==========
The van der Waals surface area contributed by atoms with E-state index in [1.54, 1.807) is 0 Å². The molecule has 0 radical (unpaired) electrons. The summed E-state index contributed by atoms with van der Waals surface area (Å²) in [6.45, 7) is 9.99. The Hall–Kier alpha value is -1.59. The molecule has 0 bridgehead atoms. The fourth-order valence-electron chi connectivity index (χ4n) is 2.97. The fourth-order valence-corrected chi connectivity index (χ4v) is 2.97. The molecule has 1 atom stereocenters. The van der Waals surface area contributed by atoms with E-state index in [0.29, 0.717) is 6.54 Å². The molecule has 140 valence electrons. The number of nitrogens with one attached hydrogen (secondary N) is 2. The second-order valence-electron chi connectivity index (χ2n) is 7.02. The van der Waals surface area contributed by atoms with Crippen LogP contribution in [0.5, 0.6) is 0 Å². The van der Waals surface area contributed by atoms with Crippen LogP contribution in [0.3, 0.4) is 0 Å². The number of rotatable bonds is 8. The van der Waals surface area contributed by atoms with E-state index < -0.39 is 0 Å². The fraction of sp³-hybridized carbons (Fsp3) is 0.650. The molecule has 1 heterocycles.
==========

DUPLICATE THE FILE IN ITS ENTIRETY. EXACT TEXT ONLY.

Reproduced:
The van der Waals surface area contributed by atoms with E-state index in [1.54, 1.807) is 0 Å². The molecule has 0 radical (unpaired) electrons. The summed E-state index contributed by atoms with van der Waals surface area (Å²) in [6.45, 7) is 9.99. The Hall–Kier alpha value is -1.59. The molecule has 0 bridgehead atoms. The fourth-order valence-electron chi connectivity index (χ4n) is 2.97. The fourth-order valence-corrected chi connectivity index (χ4v) is 2.97. The molecule has 1 atom stereocenters. The van der Waals surface area contributed by atoms with E-state index in [0.29, 0.717) is 6.54 Å². The molecule has 140 valence electrons. The number of nitrogens with one attached hydrogen (secondary N) is 2. The second-order valence-electron chi connectivity index (χ2n) is 7.02. The van der Waals surface area contributed by atoms with Crippen LogP contribution in [0.5, 0.6) is 0 Å². The van der Waals surface area contributed by atoms with Crippen LogP contribution in [0.3, 0.4) is 0 Å². The number of rotatable bonds is 8. The van der Waals surface area contributed by atoms with E-state index < -0.39 is 0 Å². The fraction of sp³-hybridized carbons (Fsp3) is 0.650. The molecule has 1 heterocycles.